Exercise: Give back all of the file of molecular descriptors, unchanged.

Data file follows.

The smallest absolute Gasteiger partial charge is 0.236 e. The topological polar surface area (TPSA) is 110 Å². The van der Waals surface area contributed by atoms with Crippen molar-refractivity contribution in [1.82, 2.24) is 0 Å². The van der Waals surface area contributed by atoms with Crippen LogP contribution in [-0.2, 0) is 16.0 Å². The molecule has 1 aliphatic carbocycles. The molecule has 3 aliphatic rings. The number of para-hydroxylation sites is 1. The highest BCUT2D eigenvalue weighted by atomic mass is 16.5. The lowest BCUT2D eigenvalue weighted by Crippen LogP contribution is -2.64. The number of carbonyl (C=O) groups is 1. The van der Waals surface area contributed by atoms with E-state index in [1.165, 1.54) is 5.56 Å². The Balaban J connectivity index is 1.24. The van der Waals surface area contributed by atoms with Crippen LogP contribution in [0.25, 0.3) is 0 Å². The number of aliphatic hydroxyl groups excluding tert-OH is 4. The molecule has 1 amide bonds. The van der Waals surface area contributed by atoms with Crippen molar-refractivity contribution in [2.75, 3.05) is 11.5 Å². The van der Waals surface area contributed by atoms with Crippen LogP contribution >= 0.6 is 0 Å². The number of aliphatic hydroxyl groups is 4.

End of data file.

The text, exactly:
The smallest absolute Gasteiger partial charge is 0.236 e. The topological polar surface area (TPSA) is 110 Å². The van der Waals surface area contributed by atoms with Crippen molar-refractivity contribution in [1.82, 2.24) is 0 Å². The van der Waals surface area contributed by atoms with Crippen LogP contribution in [-0.2, 0) is 16.0 Å². The molecule has 1 aliphatic carbocycles. The molecule has 3 aliphatic rings. The number of para-hydroxylation sites is 1. The highest BCUT2D eigenvalue weighted by atomic mass is 16.5. The lowest BCUT2D eigenvalue weighted by Crippen LogP contribution is -2.64. The number of carbonyl (C=O) groups is 1. The van der Waals surface area contributed by atoms with E-state index in [1.165, 1.54) is 5.56 Å². The Balaban J connectivity index is 1.24. The van der Waals surface area contributed by atoms with Crippen LogP contribution in [0.25, 0.3) is 0 Å². The number of aliphatic hydroxyl groups excluding tert-OH is 4. The molecule has 1 amide bonds. The van der Waals surface area contributed by atoms with Crippen molar-refractivity contribution in [2.75, 3.05) is 11.5 Å². The van der Waals surface area contributed by atoms with Crippen LogP contribution >= 0.6 is 0 Å². The number of aliphatic hydroxyl groups is 4.